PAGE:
What David Said: Make Me Clean!

“Have mercy on me, O God, according to your unfailing love; according to your great compassion blot out my transgressions. Wash away all my iniquity and cleanse me from my sin. For I know my transgressions, and my sin is always before me.” (Psalm 51:1-3)

As far as we know, David wrote these words after he had verbally confessed his sin against God. The prophet Nathan — a man God used to speak His words on earth — gave David an immediate response: “The LORD has taken away your sin.”

whatdavid_350But David still felt guilty and dirty and stained with all of his ugly choices. Even after hearing God’s announced punishments (the death of the baby and violence/conflict/betrayl for and from his other kids), David can’t get past the burden of his sin. It’s hard to blame him.

Most of us can relate to the memory of a sin that is always before us. Maybe you have begged God to clean you up over and over already knowing in your head that He has promised to forgive you. Let’s remind ourselves again of God’s great mercy and His unfailing love for us in Christ Jesus.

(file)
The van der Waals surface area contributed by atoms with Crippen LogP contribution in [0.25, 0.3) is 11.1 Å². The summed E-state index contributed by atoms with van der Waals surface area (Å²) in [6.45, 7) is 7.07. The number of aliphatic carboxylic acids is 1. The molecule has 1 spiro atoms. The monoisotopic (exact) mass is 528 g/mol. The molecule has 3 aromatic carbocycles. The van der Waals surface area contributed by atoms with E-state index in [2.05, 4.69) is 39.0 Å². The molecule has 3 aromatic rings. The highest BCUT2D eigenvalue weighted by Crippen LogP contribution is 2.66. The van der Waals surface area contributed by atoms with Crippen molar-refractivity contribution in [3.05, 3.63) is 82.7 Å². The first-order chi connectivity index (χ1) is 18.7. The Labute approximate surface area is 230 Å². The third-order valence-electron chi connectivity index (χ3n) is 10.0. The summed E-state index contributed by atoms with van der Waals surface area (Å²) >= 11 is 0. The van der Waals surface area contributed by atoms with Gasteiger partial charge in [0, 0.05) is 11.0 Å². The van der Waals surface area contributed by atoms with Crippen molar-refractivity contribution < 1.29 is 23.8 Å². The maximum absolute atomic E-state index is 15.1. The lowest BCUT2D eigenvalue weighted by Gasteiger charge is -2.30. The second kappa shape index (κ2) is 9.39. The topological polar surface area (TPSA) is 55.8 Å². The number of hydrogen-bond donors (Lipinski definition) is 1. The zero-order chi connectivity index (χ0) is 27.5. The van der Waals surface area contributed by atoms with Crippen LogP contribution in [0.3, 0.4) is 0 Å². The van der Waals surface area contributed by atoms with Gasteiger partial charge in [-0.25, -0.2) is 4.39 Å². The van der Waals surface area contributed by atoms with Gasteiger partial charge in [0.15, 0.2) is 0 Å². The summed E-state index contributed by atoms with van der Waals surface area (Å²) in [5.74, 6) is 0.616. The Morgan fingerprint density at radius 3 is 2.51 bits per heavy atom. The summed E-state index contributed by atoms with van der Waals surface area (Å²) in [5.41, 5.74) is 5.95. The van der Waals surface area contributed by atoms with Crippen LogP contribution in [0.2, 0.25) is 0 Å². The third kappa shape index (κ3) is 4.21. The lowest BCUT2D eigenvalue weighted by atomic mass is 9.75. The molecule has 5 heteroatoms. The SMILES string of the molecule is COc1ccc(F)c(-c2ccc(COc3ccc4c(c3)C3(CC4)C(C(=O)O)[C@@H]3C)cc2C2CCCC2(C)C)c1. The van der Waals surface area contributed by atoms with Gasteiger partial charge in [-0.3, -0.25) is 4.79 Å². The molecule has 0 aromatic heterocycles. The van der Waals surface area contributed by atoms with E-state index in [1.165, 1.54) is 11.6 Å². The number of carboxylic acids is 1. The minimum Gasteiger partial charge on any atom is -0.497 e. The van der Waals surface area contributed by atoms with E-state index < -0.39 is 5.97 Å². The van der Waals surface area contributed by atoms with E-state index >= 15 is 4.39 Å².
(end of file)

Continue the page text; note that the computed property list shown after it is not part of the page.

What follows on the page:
Think: Why do you think it is sometimes difficult to let go of the burden of sin even after we have done our best to make it right with God and with those we have wronged? Is it a bad thing that the guilty feelings linger? Is there a difference between godly sorrow and worthless regret?

Pray: Thank God again that Jesus paid for all of your sin when He died on the cross. Thank Him for His mercy. Ask Him to help you not to forget His grace and also to remember that you are forgiven in Jesus.

Do: Read and think about 2 Corinthians 7:10.

What David Said: Paper Confessions

“Against you, you only, have I sinned and done what is evil in your sight, so that you are proved right when you speak and justified when you judge.

“Surely I was sinful at birth, sinful from the time my mother conceived me. Surely you desire truth in the inner parts; you teach me wisdom in the inmost place.” (Psalm 51:4-6)

On some cop shows, perps are dragged into a holding cell and grilled by the detectives until they’re ready to spill. (Maybe I’ve watched too many cop shows.) The goal is often to get the bad guy to write out a confession to the crime on paper.

whatdavid_350That’s not a bad idea for you and me, either. David did that here. First, he confessed to his sin verbally with Nathan. Later, he wrote out his confession. Especially when we struggle to believe that we are truly forgiven and loved by God, writing down our prayer of confession to Him can help us have something to hold on to as evidence of the conversation we’ve had with Him.